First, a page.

20th Anniversary London Cast, 1992 (RCA, 2CDs) (2 / 5) Paul Nicholas, who played the title role in the first London stage production of Jesus Christ Superstar, should probably have avoided revisiting the part 20 years later. His acting here is fine, but his voice betrays his age, and he doesn’t come across very well opposite the fresher-sounding Keith Burns as Judas and Claire Moore as Mary Magdelene. Gary Martin is an effectively creepy Caiaphas, and Jeff Shankley’s contemplative Pilate is also good. While this cast recording is never outstanding, it’s solid enough until its final track, “Could We Start Again Please?” The song is not presented in its proper slot in the show and is given an awful, Muzak-like rendition, complete with new Tim Rice lyrics that sound like they were written for just another bland pop song. — M.M.
Studio Cast, 1996 (JAY, 2CDs) (1 / 5) With its legit-sounding chorus and inappropriately leisurely tempos, this is one of the score’s most ineffective presentations. There are a few good things here; the priests, led by Billy Hartman’s Caiaphas, sound truly threatening, and Ethan Freeman’s Pilate is good. But most of the recording comes across as a musical experiment gone terribly awry. Numerous questions arise: Why does Clive Rowe’s Judas lack almost all the role’s familiar pop inflections, however sumptuous his voice, and why is his enunciation of the lyrics nearly unintelligible? Why does Dave Willetts’ Jesus sound 10 times as vicious as any of the people who want him crucified? Why does Issy van Randwyck spoil her otherwise fine Mary Magdelene with laughable embellishments in “I Don’t Know How to Love Him?” Why does the “Crucifixion” sequence feature what sounds like a lounge piano player having an epileptic seizure? And why has “Could We Start Again Please?” again been moved out of the actual song order to the end of the disc? — M.M.
Studio Cast, 1996 (Decca, 2CDs) (3 / 5) Joanna Ampil is one of the weakest Mary Magdelenes on record, and her performance mars this otherwise commendable recording of Jesus Christ Superstar. Never has it been more clear how much the contrast of Mary’s emotions affects the balance of the show; Ampil has so little bite in her songs that the character essentially becomes insignificant. But there are no flaws in the rest of the casting. Steve Balsamo’s Jesus and Zubin Varia’s Judas are terrific, and David Burt’s Pilate is painted with a variety of vocal and emotional colors. In a surprisingly enjoyable turn, Alice Cooper appears as Herod, lending authority and subtle humor to a role that is often overplayed. The orchestra here sounds a bit thin, but despite that fact, a few lyric changes, and Ampil’s performance, this album is quite good overall. — M.M.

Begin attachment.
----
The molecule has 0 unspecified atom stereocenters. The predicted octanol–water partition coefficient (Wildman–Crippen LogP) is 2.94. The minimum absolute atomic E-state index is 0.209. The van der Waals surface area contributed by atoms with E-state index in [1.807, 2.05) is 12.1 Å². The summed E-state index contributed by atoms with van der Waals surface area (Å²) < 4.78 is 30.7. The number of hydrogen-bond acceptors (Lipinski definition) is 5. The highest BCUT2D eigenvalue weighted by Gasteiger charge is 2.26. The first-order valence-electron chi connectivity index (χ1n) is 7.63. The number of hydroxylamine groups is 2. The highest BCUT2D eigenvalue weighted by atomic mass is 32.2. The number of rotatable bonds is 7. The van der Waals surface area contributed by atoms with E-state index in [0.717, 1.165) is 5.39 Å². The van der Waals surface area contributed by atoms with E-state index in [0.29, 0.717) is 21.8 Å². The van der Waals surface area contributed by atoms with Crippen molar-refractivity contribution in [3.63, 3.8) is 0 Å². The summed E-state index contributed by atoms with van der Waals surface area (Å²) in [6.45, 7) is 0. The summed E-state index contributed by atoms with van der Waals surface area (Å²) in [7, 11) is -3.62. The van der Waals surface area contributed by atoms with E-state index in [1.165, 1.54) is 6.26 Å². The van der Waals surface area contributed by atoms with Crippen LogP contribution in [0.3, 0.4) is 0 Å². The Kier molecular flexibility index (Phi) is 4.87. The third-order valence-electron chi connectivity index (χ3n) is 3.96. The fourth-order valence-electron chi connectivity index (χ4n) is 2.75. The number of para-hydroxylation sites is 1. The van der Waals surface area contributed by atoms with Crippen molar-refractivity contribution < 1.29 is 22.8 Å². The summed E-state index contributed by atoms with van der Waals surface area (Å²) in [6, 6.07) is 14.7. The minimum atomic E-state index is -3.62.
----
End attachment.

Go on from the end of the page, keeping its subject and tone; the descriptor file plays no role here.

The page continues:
Video Soundtrack, 2000 (Sony) (2 / 5) This recording of highlights from a television production of Jesus Christ Superstar may be lacking in terms of completeness — no “This Jesus Must Die” or “Damned for All Time/Blood Money” — but certainly not in energy. If Jerome Pradon’s Judas isn’t one of the most vocally accomplished on record, it’s a performance of considerable dramatic power. Renee Castle as Mary Magdalene, Tony Vincent as Simon Zealotes, and Frederick B. Owens as Caiaphas perform admirably, but the casting is otherwise less sure. Although Glenn Carter acts well enough in the title role, his singing is weak; he delivers some of his high notes in a falsetto that’s not well supported, and his rendition of “Gethsemane” is rather gutless. Fred Johanson is superb in “Pilate’s Dream” but over-emotes destructively in “Trial Before Pilate.” — M.M.
Television Cast, 2018 (Masterworks Broadway) (4 / 5) Here’s the overall strongest recording of JCS in years. It features the cast and musicians of a live TV production, although apparently the performances of the songs presented here are not the “live” versions heard in the actual telecast, but were previously recorded. John Legend sings the role of Jesus with such great beauty and intensity of emotion that many listeners will find it easy to forgive him for shying away from or singing alternates for the highest notes. At the other end of the musical scale, while Norm Lewis really doesn’t have the bass register necessary for the lowest reaches of Caiaphas’s music, he sings the bulk of that role better than anyone else on record. Brandon Victor Dixon as Judas has no problem whatsoever with any notes at either end of his range, and his vocal portrayal ranks right up there with the very high standard that has been established for this extraordinarily challenging role. Ben Daniels doesn’t make much of an impression as Pilate, either positive or negative, but Sara Bareilles’s pop alto is thoroughly enjoyable in Mary Magdalene’s musical moments, and while Alice Cooper seemed frail and disengaged as King Herod in the live telecast, his audio-only performance is fine if not as much fun as one might have wished. The large orchestra sounds great as recorded in a very pleasing acoustic. — M.P.